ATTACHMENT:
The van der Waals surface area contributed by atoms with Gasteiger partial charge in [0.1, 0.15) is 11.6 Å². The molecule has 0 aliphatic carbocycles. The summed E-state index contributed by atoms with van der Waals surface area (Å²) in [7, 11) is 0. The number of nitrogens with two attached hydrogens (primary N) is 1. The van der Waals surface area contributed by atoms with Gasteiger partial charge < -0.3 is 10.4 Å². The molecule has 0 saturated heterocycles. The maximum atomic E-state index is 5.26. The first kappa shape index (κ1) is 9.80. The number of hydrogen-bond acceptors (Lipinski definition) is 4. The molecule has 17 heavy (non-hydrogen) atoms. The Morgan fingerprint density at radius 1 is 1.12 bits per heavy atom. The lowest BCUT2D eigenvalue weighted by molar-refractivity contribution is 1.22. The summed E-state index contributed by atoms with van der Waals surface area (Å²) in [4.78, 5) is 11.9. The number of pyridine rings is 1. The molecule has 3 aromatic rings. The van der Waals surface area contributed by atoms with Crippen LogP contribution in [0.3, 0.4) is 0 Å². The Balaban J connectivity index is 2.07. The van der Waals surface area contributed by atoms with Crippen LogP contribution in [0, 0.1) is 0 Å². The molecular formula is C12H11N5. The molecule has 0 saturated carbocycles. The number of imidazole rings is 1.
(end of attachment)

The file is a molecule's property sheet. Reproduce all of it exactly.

The van der Waals surface area contributed by atoms with Gasteiger partial charge in [0.1, 0.15) is 11.6 Å². The molecule has 0 aliphatic carbocycles. The summed E-state index contributed by atoms with van der Waals surface area (Å²) in [7, 11) is 0. The number of nitrogens with two attached hydrogens (primary N) is 1. The van der Waals surface area contributed by atoms with Gasteiger partial charge < -0.3 is 10.4 Å². The molecule has 0 saturated heterocycles. The maximum atomic E-state index is 5.26. The first kappa shape index (κ1) is 9.80. The number of hydrogen-bond acceptors (Lipinski definition) is 4. The molecule has 17 heavy (non-hydrogen) atoms. The Morgan fingerprint density at radius 1 is 1.12 bits per heavy atom. The lowest BCUT2D eigenvalue weighted by molar-refractivity contribution is 1.22. The summed E-state index contributed by atoms with van der Waals surface area (Å²) in [4.78, 5) is 11.9. The number of pyridine rings is 1. The molecule has 3 aromatic rings. The van der Waals surface area contributed by atoms with Crippen LogP contribution in [0.3, 0.4) is 0 Å². The Balaban J connectivity index is 2.07. The van der Waals surface area contributed by atoms with Crippen LogP contribution in [0, 0.1) is 0 Å². The molecular formula is C12H11N5. The molecule has 0 saturated carbocycles. The number of imidazole rings is 1.